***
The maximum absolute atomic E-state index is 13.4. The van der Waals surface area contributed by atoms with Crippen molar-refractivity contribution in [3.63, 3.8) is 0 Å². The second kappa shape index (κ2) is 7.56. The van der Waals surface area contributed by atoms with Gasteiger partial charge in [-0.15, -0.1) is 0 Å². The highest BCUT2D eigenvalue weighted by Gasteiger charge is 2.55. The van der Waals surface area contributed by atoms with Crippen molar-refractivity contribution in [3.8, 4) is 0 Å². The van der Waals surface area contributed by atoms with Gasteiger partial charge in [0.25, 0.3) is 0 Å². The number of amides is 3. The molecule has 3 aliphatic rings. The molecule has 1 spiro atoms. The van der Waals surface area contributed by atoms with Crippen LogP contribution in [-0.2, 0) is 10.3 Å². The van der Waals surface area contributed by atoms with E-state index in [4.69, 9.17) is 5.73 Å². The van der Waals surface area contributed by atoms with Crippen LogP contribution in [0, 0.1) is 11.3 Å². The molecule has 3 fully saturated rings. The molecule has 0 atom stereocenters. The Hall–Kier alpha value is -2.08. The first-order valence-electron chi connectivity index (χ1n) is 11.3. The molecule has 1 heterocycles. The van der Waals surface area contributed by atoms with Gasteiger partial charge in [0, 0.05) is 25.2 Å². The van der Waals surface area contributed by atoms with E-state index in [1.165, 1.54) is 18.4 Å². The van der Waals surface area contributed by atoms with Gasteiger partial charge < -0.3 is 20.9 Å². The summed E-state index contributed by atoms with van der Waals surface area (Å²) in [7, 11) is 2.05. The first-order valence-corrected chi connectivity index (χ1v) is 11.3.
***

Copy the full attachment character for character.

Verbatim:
The maximum absolute atomic E-state index is 13.4. The van der Waals surface area contributed by atoms with Crippen molar-refractivity contribution in [3.63, 3.8) is 0 Å². The second kappa shape index (κ2) is 7.56. The van der Waals surface area contributed by atoms with Gasteiger partial charge in [-0.15, -0.1) is 0 Å². The highest BCUT2D eigenvalue weighted by Gasteiger charge is 2.55. The van der Waals surface area contributed by atoms with Crippen molar-refractivity contribution in [3.8, 4) is 0 Å². The van der Waals surface area contributed by atoms with Gasteiger partial charge in [0.25, 0.3) is 0 Å². The number of amides is 3. The molecule has 3 aliphatic rings. The molecule has 1 spiro atoms. The van der Waals surface area contributed by atoms with Crippen LogP contribution in [-0.2, 0) is 10.3 Å². The van der Waals surface area contributed by atoms with E-state index in [4.69, 9.17) is 5.73 Å². The van der Waals surface area contributed by atoms with Crippen LogP contribution in [0, 0.1) is 11.3 Å². The molecule has 3 fully saturated rings. The molecule has 0 atom stereocenters. The Hall–Kier alpha value is -2.08. The first-order valence-electron chi connectivity index (χ1n) is 11.3. The molecule has 1 heterocycles. The van der Waals surface area contributed by atoms with Gasteiger partial charge in [0, 0.05) is 25.2 Å². The van der Waals surface area contributed by atoms with E-state index in [1.165, 1.54) is 18.4 Å². The van der Waals surface area contributed by atoms with Gasteiger partial charge < -0.3 is 20.9 Å². The summed E-state index contributed by atoms with van der Waals surface area (Å²) in [7, 11) is 2.05. The first-order valence-corrected chi connectivity index (χ1v) is 11.3.